I learned from The Comics Reporter that Paul Gillon’s 80th birthday was last Thursday (May 11, 2006). Gillon has a long and distinguished career as one of the preeminent creators of bandes desinnées – French comics (literally: “strips of drawings”). Along with Jean Giraud (Moebius), Gillon was one of the first artists I encountered when I discovered the delights of French comics.
Gillon’s career was largely as a newspaper strip artist. For thirteen years he drew the daily strip 13, rue d l’Espoir (13 Hope Street), a soap opera comic, written by Jacques and François Gall and drawn by Gillon in a sophisticated realistic style in the tradition of Alex Raymond’s Rip Kirby.
Gillon is best known, however, for his landmark science fiction story Les Naufragés du Temps (Castaways in Time, sometimes translated as Lost in Time). Gillon co-created Les Naufragés du Temps with Jean-Claude Forest, who also created Barbarella, among other characters. The series, like much of Gillon’s science fiction/adventure work, has an erotic edge. (It’s a common paradigm in European comics to combine elements of eroticism with adventure, mystery and science fiction stories, since the French and Italians, in particular, don’t share America’s prudery.)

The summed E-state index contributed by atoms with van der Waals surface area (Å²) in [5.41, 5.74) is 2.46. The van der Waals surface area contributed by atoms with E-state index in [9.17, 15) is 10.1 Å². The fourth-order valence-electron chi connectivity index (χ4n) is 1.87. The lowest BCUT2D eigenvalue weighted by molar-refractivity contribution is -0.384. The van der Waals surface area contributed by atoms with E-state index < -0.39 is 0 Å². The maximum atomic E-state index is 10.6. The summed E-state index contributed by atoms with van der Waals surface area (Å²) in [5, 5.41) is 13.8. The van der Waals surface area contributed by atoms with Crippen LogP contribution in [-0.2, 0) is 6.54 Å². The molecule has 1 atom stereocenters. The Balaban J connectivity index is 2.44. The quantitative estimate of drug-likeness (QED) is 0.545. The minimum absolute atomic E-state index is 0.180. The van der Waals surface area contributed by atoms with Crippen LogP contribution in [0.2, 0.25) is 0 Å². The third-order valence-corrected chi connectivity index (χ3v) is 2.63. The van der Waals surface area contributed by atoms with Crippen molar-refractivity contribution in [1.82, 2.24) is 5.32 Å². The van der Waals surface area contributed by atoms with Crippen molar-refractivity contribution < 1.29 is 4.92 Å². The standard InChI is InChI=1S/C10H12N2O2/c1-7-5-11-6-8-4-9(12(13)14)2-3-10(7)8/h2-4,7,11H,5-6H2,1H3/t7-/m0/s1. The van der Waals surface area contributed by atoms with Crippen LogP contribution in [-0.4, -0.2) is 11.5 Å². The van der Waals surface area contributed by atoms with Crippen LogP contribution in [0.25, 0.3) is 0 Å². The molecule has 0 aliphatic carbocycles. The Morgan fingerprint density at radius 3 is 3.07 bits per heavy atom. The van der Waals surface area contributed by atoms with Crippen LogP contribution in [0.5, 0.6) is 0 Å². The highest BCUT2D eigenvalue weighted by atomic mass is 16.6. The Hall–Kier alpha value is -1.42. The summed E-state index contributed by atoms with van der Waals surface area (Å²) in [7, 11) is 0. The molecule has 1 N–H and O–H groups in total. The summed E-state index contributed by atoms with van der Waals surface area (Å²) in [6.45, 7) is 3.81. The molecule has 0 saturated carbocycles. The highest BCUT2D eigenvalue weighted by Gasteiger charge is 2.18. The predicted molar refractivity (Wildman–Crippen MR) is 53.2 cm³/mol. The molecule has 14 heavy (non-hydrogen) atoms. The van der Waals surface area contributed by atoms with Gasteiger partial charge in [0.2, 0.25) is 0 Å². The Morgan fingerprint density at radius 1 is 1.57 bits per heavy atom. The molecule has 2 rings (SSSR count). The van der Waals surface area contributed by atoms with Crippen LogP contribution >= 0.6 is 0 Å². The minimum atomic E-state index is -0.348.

The Les Naufragés du Temps series moved to Metal Hurlant in 1977, at which point Gillon took over writing as well as drawing the strip. He also did other sci-fi stories, including La Survivante (The Survivor) a post-apocalyptic story in which we have an erotic encounter between a woman and a robot, and mystery/adventure stories like Les Léviathans (The Leviathans).
Gillon also illustrated editions of Melville’s Moby Dick and Victor Hugo’s Notre Dame de Paris, as well as Jehanne, an erotic interpretation of Joan of Arc.
Gillon sometimes puts me in mind of another soap opera newspaper strip artist who went on to comic-book stye work: Stan Drake, the under-appreciated American artist who worked for years on The Heart of Juliet Jones newspaper strip and later did the excellent graphic story albums of the Kelly Green detective series. Ah, but there’s a subject for another post.
There are English language versions of some (but not nearly enough) of Gillon’s work, notably Lost in Time: Labyrinths (with an introduction by Alex Toth, and from which the image above was taken), Lost in Time: Cannibal World and Survivor.
All of Paul Gillon’s work is distinguished by high standards of draughtsmanship, composition, characterization and comics storytelling.